The questions about how to make the earth’s resources and population trends more sustainable and better harmonized arenot the moral equivalents of JFK’s urgent appeals of that era for Federal action to integrate the University of Mississippi or to check the spread of Soviet totalitarian power in the world. Nor are they the equivalents of Dante’s call to get religion out of the earthly money-and-power business and restore it to its spiritual essence. Brown has many clever tricks up his sleeve in his Inferno. But the trick of creating a false equivalency between an issue he has identified as critical and the moral and philosophical wisdom of Dante falls flat.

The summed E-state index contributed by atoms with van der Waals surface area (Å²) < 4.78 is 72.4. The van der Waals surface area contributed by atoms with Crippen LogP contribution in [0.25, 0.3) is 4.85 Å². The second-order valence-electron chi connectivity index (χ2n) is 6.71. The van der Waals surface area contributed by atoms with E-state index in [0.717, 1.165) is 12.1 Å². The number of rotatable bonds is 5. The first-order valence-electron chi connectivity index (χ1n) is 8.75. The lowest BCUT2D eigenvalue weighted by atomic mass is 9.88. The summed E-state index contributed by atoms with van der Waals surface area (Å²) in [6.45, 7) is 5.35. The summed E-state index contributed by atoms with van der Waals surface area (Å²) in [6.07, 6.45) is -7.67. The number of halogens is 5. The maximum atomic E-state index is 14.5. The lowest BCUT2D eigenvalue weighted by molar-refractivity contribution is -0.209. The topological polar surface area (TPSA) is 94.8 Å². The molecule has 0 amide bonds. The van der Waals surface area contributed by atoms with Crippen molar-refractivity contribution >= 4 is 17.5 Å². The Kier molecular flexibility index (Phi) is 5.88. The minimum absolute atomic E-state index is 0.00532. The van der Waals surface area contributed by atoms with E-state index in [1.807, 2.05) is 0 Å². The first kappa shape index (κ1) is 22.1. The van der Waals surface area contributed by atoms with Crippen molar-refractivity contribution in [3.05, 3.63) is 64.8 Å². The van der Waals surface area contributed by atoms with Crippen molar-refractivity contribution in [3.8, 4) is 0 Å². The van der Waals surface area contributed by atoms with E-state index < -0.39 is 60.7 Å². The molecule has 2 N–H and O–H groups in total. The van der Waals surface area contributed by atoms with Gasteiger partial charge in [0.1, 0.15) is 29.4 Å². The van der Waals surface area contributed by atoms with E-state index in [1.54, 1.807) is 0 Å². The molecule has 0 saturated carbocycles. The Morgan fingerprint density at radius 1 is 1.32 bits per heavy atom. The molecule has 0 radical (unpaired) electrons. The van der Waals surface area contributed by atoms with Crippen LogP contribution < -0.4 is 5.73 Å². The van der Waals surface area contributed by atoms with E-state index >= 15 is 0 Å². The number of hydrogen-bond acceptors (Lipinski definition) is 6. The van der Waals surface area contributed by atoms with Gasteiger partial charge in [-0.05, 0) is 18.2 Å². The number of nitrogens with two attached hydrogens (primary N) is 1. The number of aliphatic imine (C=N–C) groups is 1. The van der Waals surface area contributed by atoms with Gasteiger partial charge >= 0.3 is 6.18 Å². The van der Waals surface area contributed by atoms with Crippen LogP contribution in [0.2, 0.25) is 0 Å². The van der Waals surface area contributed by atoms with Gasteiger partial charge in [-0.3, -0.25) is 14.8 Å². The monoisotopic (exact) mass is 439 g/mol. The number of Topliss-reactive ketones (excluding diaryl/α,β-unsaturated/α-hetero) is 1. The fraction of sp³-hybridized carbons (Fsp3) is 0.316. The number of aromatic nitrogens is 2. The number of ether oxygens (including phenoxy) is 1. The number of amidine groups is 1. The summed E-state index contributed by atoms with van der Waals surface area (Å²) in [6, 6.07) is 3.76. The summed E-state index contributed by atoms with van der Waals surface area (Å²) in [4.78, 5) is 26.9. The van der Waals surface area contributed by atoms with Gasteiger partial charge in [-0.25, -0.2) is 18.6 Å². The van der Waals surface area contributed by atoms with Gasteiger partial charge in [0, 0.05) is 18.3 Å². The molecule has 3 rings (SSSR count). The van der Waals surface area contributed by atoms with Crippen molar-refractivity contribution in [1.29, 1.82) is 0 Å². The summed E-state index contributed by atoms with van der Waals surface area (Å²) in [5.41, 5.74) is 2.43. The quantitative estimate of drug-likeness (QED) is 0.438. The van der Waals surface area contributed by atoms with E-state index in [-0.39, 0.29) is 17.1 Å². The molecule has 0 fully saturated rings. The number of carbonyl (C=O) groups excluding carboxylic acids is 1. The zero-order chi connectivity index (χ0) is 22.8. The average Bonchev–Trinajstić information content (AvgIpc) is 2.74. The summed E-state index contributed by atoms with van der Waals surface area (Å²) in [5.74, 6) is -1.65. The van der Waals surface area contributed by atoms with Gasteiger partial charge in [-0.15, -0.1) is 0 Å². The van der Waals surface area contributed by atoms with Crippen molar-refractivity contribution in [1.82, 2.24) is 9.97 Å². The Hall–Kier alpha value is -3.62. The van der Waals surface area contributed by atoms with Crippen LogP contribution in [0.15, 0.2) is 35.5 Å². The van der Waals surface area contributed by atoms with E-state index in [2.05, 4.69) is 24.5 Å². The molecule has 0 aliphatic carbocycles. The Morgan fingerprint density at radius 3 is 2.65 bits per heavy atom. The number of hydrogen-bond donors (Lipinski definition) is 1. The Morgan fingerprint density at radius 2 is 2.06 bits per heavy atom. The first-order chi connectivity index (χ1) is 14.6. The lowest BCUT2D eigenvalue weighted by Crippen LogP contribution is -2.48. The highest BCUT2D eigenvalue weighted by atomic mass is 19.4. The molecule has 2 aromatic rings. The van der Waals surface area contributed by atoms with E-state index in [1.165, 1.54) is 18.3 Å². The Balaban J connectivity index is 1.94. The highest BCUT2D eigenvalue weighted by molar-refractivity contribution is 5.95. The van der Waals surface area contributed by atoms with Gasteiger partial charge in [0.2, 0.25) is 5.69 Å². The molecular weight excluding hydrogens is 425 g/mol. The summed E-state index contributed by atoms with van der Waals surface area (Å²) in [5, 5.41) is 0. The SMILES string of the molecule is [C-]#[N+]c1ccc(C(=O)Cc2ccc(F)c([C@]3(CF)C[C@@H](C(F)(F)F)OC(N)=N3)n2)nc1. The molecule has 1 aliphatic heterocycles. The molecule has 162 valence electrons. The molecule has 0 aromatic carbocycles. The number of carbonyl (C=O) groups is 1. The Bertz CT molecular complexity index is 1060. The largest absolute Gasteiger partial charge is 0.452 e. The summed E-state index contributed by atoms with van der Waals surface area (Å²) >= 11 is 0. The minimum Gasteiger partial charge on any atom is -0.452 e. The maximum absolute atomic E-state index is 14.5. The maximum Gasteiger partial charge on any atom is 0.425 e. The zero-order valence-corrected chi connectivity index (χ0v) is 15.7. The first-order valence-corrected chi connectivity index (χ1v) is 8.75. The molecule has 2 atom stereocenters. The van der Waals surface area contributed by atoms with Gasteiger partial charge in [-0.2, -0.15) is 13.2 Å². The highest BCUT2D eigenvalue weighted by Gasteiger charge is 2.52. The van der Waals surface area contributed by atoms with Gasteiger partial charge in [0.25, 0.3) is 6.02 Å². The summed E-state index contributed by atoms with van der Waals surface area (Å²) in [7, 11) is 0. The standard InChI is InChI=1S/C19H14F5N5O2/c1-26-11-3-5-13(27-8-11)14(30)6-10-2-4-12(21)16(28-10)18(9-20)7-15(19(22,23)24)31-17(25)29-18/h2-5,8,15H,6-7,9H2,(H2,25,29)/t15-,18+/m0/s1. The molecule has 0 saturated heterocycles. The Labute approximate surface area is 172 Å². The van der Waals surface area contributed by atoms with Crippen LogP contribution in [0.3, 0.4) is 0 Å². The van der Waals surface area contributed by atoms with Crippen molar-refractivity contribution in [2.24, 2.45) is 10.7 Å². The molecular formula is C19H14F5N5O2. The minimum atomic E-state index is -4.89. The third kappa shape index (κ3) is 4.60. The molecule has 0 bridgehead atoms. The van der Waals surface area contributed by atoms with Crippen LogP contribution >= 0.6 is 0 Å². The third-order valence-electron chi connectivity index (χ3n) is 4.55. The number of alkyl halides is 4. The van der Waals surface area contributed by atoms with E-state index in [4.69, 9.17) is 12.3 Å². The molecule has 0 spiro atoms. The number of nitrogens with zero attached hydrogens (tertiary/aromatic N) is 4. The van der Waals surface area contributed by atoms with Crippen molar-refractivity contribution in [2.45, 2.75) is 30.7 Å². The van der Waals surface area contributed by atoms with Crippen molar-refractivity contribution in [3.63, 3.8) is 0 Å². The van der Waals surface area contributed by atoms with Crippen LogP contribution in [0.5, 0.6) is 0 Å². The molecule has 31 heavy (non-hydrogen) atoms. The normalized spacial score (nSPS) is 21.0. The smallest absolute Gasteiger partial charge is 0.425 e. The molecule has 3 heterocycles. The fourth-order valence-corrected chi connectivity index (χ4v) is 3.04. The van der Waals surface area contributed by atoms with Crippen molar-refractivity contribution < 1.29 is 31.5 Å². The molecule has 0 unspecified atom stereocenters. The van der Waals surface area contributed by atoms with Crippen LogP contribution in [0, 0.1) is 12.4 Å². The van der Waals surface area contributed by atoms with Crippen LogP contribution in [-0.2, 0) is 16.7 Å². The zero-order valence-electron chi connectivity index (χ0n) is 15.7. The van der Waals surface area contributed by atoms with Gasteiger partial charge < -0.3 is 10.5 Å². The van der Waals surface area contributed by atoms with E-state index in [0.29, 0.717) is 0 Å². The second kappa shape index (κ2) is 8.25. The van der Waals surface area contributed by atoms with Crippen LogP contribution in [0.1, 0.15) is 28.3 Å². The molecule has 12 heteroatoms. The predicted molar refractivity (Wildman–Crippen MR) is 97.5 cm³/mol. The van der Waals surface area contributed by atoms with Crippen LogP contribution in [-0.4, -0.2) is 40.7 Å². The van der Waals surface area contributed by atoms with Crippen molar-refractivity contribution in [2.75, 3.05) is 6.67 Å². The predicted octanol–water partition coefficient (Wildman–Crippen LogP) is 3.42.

A small and humorous footnote to this story: With his Boston accent, JFK’s references to “the immortal Dante” were heard as “Myrtle Dante” by some radio listeners. There are reports of people writing to the White House and various media outlets to find out who this Myrtle Dante was and how she had become such a source of wisdom and inspiration to the President.

–Dan Burstein, Co-Author, Co-Editor of Secrets of Inferno: In the Footsteps of Dante and Dan Brown